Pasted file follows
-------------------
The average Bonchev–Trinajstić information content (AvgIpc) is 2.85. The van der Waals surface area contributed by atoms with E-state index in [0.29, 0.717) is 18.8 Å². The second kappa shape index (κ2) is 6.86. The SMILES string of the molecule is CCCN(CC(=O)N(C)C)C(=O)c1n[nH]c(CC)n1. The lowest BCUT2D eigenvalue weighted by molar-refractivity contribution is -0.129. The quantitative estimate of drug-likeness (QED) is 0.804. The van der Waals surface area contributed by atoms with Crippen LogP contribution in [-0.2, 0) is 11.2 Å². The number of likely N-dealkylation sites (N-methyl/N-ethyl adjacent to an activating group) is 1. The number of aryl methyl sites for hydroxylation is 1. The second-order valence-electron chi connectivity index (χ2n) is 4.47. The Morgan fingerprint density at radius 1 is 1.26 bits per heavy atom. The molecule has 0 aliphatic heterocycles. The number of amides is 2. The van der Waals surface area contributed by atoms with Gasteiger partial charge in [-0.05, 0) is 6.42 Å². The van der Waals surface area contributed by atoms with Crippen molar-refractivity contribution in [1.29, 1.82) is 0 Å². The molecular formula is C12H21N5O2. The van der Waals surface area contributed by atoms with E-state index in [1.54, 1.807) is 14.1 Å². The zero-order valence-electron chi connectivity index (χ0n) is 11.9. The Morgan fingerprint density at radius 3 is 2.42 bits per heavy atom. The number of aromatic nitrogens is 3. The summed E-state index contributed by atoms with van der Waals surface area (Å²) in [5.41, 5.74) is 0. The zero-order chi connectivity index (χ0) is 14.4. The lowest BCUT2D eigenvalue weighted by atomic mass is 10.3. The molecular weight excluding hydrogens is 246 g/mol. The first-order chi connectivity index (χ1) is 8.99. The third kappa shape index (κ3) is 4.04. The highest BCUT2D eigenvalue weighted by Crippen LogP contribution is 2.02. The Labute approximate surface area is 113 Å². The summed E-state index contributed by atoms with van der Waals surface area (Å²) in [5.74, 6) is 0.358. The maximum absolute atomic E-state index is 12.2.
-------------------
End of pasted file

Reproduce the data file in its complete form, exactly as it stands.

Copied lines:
The average Bonchev–Trinajstić information content (AvgIpc) is 2.85. The van der Waals surface area contributed by atoms with E-state index in [0.29, 0.717) is 18.8 Å². The second kappa shape index (κ2) is 6.86. The SMILES string of the molecule is CCCN(CC(=O)N(C)C)C(=O)c1n[nH]c(CC)n1. The lowest BCUT2D eigenvalue weighted by molar-refractivity contribution is -0.129. The quantitative estimate of drug-likeness (QED) is 0.804. The van der Waals surface area contributed by atoms with Crippen LogP contribution in [-0.2, 0) is 11.2 Å². The number of likely N-dealkylation sites (N-methyl/N-ethyl adjacent to an activating group) is 1. The number of aryl methyl sites for hydroxylation is 1. The second-order valence-electron chi connectivity index (χ2n) is 4.47. The Morgan fingerprint density at radius 1 is 1.26 bits per heavy atom. The molecule has 0 aliphatic heterocycles. The number of amides is 2. The van der Waals surface area contributed by atoms with Gasteiger partial charge in [-0.05, 0) is 6.42 Å². The van der Waals surface area contributed by atoms with Crippen molar-refractivity contribution in [1.29, 1.82) is 0 Å². The molecular formula is C12H21N5O2. The van der Waals surface area contributed by atoms with E-state index in [1.54, 1.807) is 14.1 Å². The zero-order valence-electron chi connectivity index (χ0n) is 11.9. The Morgan fingerprint density at radius 3 is 2.42 bits per heavy atom. The number of aromatic nitrogens is 3. The summed E-state index contributed by atoms with van der Waals surface area (Å²) in [5.41, 5.74) is 0. The zero-order chi connectivity index (χ0) is 14.4. The lowest BCUT2D eigenvalue weighted by atomic mass is 10.3. The molecular weight excluding hydrogens is 246 g/mol. The first-order chi connectivity index (χ1) is 8.99. The third kappa shape index (κ3) is 4.04. The highest BCUT2D eigenvalue weighted by Crippen LogP contribution is 2.02. The Labute approximate surface area is 113 Å². The summed E-state index contributed by atoms with van der Waals surface area (Å²) in [5.74, 6) is 0.358. The maximum absolute atomic E-state index is 12.2.